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Standing amid icons of the California farmworker movement are Buenaventura Cervantes and Calida Howell, local women captured with paint on canvas in a massive mural covering the walls of the Elsie Allen High School library.

Cervantes, the mother of a student artist who worked on the piece, is depicted in a thick purple sweatshirt, carrying a box of winegrapes. Howell, an Elsie Allen senior who painted portions of the piece, is shown standing at the far end of the mural, holding a scroll dedicating the artwork to farmworkers of Sonoma County.

Also depicted are images of industry giants, students, gods and laborers. "This piece is a journey," said Elsie Allen art teacher Paul Gaudreau.

Completion of "Sonoma County Farmworkers Mural," which will be formally unveiled at a ceremony on campus Friday, has been a journey of its own.

The huge piece was constructed on multiple panels 18 feet in height that now stretch 56 feet in length. The mural wraps around a corner and dominates a section of Elsie Allen's library.

It has had multiple homes, has been rendered homeless at times and has taken seven years to complete. It's a piece with history as long and meandering as its image of Quetzalcoatl, the Aztec god depicted as a feathered serpent that winds across the entire piece.

"The process of painting this was really dynamic," Gaudreau said. "It's a powerful piece of art."

Spearheaded by former ArtStart lead artist Mario Uribe and funded with seed money from the California Human Development Corporation, the piece initially was planned for the walls of a Quonset hut that now is home to Roseland University Prep on Sebastopol Road. When the first panel was completed, it was deemed not to be a good fit by RUP officials, so it began a migrant journey to various locations before finding a home in the Santa Rosa City Schools district offices on Ridgway Avenue.

Subsequent panels were started and stopped, reflecting the nature fundraising progress and work schedules of students working summer hours with ArtStart, a nonprofit art apprentice organization.

In all, the project took seven years and $30,000 to complete. The first panel remains at Santa Rosa's district office while the rest of the mural is at Elsie Allen. The project was overseen by ArtStart until the final phase, for which Elsie Allen students were selected to complete the work under Uribe's guidance.

"The overall message and feeling when you look at it is very uplifting," Uribe said. "It shows the struggle of working in the fields, the hard work, the organization of the union."

It also shows the faces of area farmworkers.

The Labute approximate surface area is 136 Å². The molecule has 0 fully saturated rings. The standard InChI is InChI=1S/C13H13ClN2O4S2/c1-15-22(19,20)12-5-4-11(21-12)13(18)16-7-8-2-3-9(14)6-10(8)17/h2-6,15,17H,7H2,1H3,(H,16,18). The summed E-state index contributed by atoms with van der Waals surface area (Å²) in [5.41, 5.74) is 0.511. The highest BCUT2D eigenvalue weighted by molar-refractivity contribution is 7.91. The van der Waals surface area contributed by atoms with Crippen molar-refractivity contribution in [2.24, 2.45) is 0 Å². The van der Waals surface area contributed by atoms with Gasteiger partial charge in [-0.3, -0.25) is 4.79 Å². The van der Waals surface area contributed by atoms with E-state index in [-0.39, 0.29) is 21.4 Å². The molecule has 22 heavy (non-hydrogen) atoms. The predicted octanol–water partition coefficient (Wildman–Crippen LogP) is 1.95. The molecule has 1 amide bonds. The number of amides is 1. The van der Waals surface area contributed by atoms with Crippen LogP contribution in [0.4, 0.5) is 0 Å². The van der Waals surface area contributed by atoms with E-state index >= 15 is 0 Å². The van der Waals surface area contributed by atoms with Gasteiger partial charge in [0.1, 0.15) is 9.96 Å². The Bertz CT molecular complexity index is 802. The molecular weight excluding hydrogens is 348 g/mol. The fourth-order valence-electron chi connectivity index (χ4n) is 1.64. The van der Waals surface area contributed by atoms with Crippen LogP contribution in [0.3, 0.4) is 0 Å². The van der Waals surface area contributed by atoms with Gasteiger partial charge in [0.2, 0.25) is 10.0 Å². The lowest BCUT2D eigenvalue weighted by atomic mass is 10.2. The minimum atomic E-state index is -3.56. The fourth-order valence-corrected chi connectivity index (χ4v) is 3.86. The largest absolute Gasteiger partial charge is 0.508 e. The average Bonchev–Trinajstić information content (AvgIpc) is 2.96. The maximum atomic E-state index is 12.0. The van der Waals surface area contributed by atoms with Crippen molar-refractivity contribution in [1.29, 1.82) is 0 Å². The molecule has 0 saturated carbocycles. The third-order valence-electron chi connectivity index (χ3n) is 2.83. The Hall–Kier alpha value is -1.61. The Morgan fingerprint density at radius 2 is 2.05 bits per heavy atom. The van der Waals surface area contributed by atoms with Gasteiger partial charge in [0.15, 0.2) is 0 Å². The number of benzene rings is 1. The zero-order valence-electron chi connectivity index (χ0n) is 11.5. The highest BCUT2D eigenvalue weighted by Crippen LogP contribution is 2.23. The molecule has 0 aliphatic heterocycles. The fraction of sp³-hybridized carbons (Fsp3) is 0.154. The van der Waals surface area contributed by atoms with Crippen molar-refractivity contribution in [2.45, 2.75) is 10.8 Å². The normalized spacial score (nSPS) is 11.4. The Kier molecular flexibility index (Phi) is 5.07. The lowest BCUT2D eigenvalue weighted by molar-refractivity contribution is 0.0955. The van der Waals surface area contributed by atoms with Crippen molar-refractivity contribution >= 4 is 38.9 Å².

Cervantes, who came to the U.S. from Mexico, has picked grapes and strawberries as a farmworker. Speaking through a translator, she said she came to the U.S. to earn wages that would allow her to better support her family, including her daughter, Maria Trejo, a 2013 graduate of Elsie Allen who worked on the project.

"It speaks to the heart of our kids and their heritage and so much of where they came from," said Elsie Allen Principal Mary Gail Stablein. "There are so many different stories depicted in the mural."

"It's overwhelming," said Kathy Farrell, an ArtStart board member and key booster for the project. "The vibrancy of the colors as well as the array of faces in it. It really takes your breath away; it truly does."

For the final phase of the project, Uribe turned to Gaudreau to select the Elsie Allen students to see the project to completion.

Howell said she spent a lot of time in the library as an Elsie Allen freshman and remembers being struck by the mural. "For someone to approach me and say 'Hey, do you want to actually work on this' was really exciting," she said.

Gaudreau credited Elsie Allen teachers and students with tackling the remodeling and construction necessary to install the piece. "Kids were a huge part of the erection of this mural," he said.

When the project was conceived, there were plans to depict future generations. That plan was scrapped, but the final panel does show the four Elsie Allen artists — one with a graduate's cap and gown and another in a physician's white coat — in a nod to their futures.

Uribe said it was left open-ended intentionally.

"It doesn't tell the whole story," he said. "Maybe that is another project."

(Staff Writer Kerry Benefield writes an education blog at extracredit.blogs.pressdemocrat.com. She can be reached at 526-8671, kerry.benefield@press democrat.com or on Twitter @benefield.)